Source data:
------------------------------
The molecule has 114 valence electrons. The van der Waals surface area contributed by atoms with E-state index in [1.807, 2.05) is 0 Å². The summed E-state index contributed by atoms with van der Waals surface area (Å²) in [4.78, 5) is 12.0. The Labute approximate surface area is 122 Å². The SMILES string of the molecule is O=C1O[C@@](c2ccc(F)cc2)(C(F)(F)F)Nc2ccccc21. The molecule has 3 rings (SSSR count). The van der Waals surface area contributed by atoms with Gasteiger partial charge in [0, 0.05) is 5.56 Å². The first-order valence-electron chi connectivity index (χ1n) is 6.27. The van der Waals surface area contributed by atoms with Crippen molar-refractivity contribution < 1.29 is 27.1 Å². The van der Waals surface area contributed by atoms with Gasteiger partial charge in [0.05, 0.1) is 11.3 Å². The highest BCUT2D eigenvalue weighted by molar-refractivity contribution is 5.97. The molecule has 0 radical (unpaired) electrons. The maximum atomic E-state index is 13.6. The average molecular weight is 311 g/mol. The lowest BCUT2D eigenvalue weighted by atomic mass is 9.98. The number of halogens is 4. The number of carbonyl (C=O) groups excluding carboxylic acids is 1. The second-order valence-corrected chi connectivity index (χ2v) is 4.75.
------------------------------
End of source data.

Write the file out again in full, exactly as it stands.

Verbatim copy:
The molecule has 114 valence electrons. The van der Waals surface area contributed by atoms with E-state index in [1.807, 2.05) is 0 Å². The summed E-state index contributed by atoms with van der Waals surface area (Å²) in [4.78, 5) is 12.0. The Labute approximate surface area is 122 Å². The SMILES string of the molecule is O=C1O[C@@](c2ccc(F)cc2)(C(F)(F)F)Nc2ccccc21. The molecule has 3 rings (SSSR count). The van der Waals surface area contributed by atoms with Gasteiger partial charge in [0, 0.05) is 5.56 Å². The first-order valence-electron chi connectivity index (χ1n) is 6.27. The van der Waals surface area contributed by atoms with Crippen molar-refractivity contribution < 1.29 is 27.1 Å². The van der Waals surface area contributed by atoms with Gasteiger partial charge in [0.05, 0.1) is 11.3 Å². The highest BCUT2D eigenvalue weighted by molar-refractivity contribution is 5.97. The molecule has 0 radical (unpaired) electrons. The maximum atomic E-state index is 13.6. The average molecular weight is 311 g/mol. The lowest BCUT2D eigenvalue weighted by atomic mass is 9.98. The number of halogens is 4. The number of carbonyl (C=O) groups excluding carboxylic acids is 1. The second-order valence-corrected chi connectivity index (χ2v) is 4.75.